This article presents an experimental study aimed at investigating the learning effectiveness of concept mapping for computer-supported collaborative problem solving. The main assumption underlying this research is that shared cognition is substantial for cognitive construction and reconstruction and that concept mapping is an effective tool for mediating computer-supported collaboration. Three scenarios for "mediated group interaction" by concept mapping have been designed-distributed, moderated, and shared. They are based on the assumption that the form in which knowledge is shared strongly influences the process of shaping, and shared cognition subsequently influences the effectiveness of collaborative learning. These three scenarios demonstrated differential effects towards various aspects of learning effectiveness both at the group and at the individual level. It is concluded that both the mode of sharing and the representation of knowledge as expressed by students are more important than the access to the distributed resources itself. The sharing scenarios showed to be most appropriate for establishing a supportive learning environment.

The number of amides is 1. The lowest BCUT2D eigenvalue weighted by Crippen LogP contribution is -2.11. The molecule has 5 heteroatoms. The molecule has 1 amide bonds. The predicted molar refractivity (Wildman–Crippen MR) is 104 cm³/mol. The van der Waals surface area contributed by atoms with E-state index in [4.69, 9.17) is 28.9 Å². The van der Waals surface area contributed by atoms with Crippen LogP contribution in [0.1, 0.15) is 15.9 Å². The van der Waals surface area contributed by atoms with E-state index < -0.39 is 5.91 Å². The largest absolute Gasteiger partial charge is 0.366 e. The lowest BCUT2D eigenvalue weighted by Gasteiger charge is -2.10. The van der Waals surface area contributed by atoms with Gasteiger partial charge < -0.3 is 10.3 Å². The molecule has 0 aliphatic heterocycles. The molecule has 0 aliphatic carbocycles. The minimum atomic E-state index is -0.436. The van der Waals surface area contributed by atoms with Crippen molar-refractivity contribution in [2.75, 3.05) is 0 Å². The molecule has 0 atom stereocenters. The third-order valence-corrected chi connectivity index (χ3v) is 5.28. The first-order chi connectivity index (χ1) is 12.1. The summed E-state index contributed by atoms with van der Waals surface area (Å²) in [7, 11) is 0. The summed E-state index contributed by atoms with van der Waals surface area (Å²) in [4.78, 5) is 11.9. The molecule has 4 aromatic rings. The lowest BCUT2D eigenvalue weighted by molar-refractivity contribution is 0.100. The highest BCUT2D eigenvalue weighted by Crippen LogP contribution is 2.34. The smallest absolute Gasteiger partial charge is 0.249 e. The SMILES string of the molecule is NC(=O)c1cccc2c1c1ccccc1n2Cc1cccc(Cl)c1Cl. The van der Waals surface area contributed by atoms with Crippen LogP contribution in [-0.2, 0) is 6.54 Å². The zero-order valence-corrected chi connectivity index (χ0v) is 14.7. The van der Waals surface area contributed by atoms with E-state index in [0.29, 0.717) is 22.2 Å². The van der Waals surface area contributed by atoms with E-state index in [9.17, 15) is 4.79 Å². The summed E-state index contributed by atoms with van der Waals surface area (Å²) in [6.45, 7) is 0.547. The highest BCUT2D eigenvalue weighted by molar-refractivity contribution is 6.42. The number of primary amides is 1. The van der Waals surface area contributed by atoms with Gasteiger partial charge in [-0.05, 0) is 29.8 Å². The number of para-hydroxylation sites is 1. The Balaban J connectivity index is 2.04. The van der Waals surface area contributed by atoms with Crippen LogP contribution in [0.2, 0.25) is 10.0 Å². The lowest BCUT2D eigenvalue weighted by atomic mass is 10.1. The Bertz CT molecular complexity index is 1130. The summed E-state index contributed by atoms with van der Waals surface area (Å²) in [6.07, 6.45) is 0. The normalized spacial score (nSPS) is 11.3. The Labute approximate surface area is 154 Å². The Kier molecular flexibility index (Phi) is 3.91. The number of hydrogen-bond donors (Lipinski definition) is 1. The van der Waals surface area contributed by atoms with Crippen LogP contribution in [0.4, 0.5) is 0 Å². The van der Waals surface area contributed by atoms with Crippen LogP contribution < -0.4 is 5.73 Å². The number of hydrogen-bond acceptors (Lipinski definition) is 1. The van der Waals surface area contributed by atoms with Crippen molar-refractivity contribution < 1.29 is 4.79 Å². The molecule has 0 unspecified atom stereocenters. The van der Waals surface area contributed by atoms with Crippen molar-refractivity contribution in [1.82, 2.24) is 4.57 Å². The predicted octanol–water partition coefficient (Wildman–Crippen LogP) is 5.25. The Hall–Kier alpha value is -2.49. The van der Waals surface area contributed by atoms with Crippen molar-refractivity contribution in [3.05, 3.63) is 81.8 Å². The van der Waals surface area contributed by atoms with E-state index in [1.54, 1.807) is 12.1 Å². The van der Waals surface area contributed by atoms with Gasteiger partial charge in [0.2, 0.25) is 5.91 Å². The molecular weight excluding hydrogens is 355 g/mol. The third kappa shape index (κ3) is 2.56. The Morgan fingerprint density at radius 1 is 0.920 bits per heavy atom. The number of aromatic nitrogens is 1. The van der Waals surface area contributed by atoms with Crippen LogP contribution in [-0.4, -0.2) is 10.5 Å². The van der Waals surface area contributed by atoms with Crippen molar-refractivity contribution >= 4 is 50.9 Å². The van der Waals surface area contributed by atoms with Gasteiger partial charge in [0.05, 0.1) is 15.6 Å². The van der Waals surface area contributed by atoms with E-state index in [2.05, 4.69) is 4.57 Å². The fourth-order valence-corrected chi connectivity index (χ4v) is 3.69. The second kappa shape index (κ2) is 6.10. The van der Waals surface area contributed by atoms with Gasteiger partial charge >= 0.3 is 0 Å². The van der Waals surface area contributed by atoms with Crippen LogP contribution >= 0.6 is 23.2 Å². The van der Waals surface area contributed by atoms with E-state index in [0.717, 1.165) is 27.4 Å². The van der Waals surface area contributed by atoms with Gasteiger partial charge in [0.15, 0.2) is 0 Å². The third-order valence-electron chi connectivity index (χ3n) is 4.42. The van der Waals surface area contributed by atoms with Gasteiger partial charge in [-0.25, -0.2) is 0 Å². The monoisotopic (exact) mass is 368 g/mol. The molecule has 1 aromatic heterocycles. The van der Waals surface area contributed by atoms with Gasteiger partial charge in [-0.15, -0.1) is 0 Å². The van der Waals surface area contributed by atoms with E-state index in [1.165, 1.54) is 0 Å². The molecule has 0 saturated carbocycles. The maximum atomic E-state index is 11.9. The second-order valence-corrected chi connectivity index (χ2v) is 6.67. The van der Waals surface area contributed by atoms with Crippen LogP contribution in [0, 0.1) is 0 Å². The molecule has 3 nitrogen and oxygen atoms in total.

|Journal||Journal of interactive learning research|
|Publication status||Published - 2002|